What’s Behind That CE Mark Part Three, Machine Guard Requirements


Expertise Includes:

    • Fires & Explosions
    • Machine Design
    • Machine Safeguarding
    • Products Liability
    • HVAC Systems
    • Risk Assessment

In the first blog in this series, we discussed the story behind the CE mark, the Machinery Directive, and the associated requirements regarding the design, production, and sale of machinery bearing the mark. The second blog discussed a cornerstone of safer machine design, the risk assessment. This installment will discuss another crucial piece of the safety puzzle, machine guard design.

Movable Interlocked Guard

In part two we noted that the Machinery Directive Annex I, Essential Health and Safety Requirements, Article 1.4 REQUIRED CHARACTERISTICS OF GUARDS AND PROTECTIVE DEVICES, Section 1.4.1 General requirements states:

“Guards and protective devices must:

  • be of robust construction,
  • be held securely in place,
  • not give rise to any additional hazard,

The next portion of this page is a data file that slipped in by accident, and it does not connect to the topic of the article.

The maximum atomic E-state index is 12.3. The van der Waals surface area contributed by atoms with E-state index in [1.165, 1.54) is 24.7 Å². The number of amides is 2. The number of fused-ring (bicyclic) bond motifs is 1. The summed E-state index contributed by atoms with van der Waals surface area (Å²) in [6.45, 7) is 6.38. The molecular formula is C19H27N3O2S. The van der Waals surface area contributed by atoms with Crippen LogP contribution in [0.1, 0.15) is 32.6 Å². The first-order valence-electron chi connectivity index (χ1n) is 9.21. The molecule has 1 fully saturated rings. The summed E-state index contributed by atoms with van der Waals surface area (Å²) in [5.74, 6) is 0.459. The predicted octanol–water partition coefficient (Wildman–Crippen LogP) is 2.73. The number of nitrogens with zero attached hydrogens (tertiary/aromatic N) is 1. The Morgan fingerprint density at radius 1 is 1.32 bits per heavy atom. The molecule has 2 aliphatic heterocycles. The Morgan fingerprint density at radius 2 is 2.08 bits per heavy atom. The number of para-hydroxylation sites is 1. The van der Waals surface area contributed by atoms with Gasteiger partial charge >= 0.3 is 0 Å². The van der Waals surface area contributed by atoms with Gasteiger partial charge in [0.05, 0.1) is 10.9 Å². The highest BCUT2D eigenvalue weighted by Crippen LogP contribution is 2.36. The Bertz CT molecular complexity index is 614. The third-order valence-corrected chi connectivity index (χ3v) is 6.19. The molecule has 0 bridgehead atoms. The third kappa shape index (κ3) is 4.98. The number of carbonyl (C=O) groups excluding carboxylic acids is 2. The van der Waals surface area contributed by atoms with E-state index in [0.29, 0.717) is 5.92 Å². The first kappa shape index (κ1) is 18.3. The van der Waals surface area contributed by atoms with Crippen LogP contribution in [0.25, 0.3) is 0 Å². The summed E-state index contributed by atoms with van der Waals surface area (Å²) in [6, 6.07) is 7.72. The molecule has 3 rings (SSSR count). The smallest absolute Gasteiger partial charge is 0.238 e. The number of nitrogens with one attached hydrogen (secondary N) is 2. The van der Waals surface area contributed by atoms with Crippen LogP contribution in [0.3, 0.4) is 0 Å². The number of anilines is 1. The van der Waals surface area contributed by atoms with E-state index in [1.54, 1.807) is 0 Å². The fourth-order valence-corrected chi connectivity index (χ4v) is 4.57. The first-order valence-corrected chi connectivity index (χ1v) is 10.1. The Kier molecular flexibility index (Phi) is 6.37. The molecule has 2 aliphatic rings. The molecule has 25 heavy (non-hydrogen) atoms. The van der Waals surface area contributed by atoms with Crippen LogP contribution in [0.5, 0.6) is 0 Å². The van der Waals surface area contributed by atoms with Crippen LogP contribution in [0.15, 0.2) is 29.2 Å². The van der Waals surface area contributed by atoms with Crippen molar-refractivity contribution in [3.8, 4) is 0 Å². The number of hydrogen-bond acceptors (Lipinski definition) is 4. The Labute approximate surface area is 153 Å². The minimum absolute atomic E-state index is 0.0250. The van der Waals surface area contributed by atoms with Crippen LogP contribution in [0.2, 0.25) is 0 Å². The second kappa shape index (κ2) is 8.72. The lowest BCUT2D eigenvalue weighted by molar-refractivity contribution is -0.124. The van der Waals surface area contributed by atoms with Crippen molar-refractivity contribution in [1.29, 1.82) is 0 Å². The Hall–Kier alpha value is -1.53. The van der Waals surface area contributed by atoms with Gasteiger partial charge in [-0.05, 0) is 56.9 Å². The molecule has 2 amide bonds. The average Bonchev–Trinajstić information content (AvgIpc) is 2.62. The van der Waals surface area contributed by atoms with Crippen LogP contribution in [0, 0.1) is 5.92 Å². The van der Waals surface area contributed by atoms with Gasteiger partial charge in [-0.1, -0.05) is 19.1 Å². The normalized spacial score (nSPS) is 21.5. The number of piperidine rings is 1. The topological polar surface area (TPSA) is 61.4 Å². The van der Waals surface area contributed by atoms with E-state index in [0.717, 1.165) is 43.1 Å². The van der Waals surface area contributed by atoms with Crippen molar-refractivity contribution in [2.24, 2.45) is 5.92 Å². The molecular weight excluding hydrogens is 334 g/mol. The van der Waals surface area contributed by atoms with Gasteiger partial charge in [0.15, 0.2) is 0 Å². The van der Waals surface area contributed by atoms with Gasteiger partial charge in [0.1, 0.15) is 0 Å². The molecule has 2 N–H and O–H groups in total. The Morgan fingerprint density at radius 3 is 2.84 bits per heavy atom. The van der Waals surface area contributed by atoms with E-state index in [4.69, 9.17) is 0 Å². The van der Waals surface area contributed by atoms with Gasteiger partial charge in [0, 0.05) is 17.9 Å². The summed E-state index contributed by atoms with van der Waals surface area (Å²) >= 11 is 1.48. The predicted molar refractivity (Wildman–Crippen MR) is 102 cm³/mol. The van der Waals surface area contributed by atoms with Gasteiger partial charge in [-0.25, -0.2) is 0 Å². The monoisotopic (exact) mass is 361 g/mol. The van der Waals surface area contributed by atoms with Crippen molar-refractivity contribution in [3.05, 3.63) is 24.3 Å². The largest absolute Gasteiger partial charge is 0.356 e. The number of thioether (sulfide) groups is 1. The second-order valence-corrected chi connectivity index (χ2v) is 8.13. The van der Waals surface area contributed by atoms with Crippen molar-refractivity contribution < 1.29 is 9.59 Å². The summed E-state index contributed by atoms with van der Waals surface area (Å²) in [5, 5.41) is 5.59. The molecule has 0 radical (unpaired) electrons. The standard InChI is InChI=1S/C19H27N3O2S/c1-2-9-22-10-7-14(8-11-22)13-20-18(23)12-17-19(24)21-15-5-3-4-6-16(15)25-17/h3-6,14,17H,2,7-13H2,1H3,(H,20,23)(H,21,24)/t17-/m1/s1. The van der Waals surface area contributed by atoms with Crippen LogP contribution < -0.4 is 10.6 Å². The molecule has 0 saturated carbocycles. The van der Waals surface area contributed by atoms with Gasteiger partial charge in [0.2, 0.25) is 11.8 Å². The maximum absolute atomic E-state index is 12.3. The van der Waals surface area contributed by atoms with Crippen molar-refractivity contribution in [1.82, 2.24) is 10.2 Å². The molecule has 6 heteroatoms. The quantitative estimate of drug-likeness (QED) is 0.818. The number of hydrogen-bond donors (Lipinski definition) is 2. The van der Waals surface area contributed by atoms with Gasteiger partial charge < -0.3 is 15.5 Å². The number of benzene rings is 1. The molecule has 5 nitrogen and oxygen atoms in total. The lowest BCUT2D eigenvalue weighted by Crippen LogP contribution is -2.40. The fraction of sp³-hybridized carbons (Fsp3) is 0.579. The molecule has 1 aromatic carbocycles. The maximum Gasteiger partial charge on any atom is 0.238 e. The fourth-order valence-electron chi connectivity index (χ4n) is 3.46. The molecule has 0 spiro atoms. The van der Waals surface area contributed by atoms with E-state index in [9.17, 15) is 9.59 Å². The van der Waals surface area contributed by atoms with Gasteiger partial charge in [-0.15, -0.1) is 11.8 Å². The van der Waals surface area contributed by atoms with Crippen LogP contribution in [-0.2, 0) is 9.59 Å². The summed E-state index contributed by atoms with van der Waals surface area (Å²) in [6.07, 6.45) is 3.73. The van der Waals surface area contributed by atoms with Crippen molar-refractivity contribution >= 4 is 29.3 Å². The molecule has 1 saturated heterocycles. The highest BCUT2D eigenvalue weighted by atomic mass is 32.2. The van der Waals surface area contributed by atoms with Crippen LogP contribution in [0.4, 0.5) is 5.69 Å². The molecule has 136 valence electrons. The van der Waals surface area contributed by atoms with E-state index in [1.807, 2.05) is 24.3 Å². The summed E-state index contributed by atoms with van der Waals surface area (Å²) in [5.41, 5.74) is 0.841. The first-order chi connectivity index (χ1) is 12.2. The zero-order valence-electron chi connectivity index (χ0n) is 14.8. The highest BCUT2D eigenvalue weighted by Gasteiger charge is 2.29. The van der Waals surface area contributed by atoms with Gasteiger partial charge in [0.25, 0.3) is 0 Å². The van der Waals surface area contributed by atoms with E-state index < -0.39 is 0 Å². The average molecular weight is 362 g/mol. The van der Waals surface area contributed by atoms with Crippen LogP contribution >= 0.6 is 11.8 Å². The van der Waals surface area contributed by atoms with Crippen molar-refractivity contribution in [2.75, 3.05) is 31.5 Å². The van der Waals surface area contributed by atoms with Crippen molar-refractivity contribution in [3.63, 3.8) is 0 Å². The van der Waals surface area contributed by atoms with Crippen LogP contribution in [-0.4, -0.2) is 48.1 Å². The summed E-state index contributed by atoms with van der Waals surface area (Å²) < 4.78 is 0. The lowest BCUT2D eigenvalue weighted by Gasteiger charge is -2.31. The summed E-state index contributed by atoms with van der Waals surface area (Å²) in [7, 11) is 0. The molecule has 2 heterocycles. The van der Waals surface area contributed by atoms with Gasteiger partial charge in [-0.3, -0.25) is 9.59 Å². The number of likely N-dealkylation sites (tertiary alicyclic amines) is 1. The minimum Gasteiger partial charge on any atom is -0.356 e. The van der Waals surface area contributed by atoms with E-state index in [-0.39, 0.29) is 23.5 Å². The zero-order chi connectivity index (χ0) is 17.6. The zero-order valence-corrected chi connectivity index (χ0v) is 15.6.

• not be easy to by-pass or render non-operational,
  • be located an adequate distance from the danger zone,
  • cause minimum obstruction to the view of the production process, and
  • enable essential work to be carried out on the installation and/or replacement of tools and for maintenance purposes by restricting access exclusively to the area where work has to be done, if possible without the guard having to be removed or the protective device being disabled.”

The Type B standard, ISO 14120 Safety of machinery – Guards – General requirements for the design and construction of fixed and movable guards, gives detailed design considerations for the selection, design, and construction of guards. In a number of accidents that I have investigated, a guard was present but was not adequate, and an injury resulted.

After a thorough risk assessment of the machinery has determined the need for guarding, the selection of the type of guard can begin with guidance from the standard. Section 6 Selection of types of guards, 6.1 General states:

“If the risk assessment has established a requirement for guards, they shall be selected in accordance with the following guidelines and Annex A (see also ISO 12100).